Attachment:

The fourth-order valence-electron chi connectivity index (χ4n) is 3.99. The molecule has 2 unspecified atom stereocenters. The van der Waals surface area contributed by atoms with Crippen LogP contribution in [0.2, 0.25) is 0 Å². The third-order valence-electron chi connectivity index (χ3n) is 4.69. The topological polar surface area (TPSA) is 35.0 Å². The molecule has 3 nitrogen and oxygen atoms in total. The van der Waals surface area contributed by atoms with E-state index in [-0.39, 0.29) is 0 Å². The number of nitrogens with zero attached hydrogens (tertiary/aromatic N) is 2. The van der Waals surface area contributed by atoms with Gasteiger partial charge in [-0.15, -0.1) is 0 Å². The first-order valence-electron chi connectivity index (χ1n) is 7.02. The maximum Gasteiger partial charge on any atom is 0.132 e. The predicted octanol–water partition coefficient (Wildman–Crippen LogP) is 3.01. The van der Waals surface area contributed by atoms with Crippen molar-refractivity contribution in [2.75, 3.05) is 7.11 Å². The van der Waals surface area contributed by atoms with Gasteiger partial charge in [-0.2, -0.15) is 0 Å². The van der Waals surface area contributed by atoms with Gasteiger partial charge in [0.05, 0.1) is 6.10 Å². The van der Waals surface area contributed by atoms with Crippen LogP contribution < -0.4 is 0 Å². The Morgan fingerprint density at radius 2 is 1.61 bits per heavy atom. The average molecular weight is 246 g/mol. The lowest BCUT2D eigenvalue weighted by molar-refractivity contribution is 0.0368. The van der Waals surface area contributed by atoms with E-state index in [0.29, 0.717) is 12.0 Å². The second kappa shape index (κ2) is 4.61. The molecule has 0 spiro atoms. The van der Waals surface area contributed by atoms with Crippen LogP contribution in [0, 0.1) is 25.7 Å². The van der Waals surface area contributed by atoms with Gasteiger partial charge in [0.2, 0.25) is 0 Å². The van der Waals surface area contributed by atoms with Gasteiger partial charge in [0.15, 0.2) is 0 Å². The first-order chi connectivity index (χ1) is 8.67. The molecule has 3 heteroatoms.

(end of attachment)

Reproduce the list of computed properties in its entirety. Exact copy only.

The fourth-order valence-electron chi connectivity index (χ4n) is 3.99. The molecule has 2 unspecified atom stereocenters. The van der Waals surface area contributed by atoms with Crippen LogP contribution in [0.2, 0.25) is 0 Å². The third-order valence-electron chi connectivity index (χ3n) is 4.69. The topological polar surface area (TPSA) is 35.0 Å². The molecule has 3 nitrogen and oxygen atoms in total. The van der Waals surface area contributed by atoms with E-state index in [-0.39, 0.29) is 0 Å². The number of nitrogens with zero attached hydrogens (tertiary/aromatic N) is 2. The van der Waals surface area contributed by atoms with Gasteiger partial charge in [-0.15, -0.1) is 0 Å². The first-order valence-electron chi connectivity index (χ1n) is 7.02. The maximum Gasteiger partial charge on any atom is 0.132 e. The predicted octanol–water partition coefficient (Wildman–Crippen LogP) is 3.01. The van der Waals surface area contributed by atoms with Crippen molar-refractivity contribution in [2.75, 3.05) is 7.11 Å². The van der Waals surface area contributed by atoms with Gasteiger partial charge in [-0.2, -0.15) is 0 Å². The van der Waals surface area contributed by atoms with Gasteiger partial charge in [0.05, 0.1) is 6.10 Å². The van der Waals surface area contributed by atoms with Crippen LogP contribution < -0.4 is 0 Å². The Morgan fingerprint density at radius 2 is 1.61 bits per heavy atom. The average molecular weight is 246 g/mol. The lowest BCUT2D eigenvalue weighted by molar-refractivity contribution is 0.0368. The van der Waals surface area contributed by atoms with E-state index in [0.29, 0.717) is 12.0 Å². The second kappa shape index (κ2) is 4.61. The molecule has 0 spiro atoms. The van der Waals surface area contributed by atoms with Crippen LogP contribution in [0, 0.1) is 25.7 Å². The van der Waals surface area contributed by atoms with Gasteiger partial charge in [0.2, 0.25) is 0 Å². The van der Waals surface area contributed by atoms with Gasteiger partial charge in [0.15, 0.2) is 0 Å². The first-order chi connectivity index (χ1) is 8.67. The molecule has 3 heteroatoms.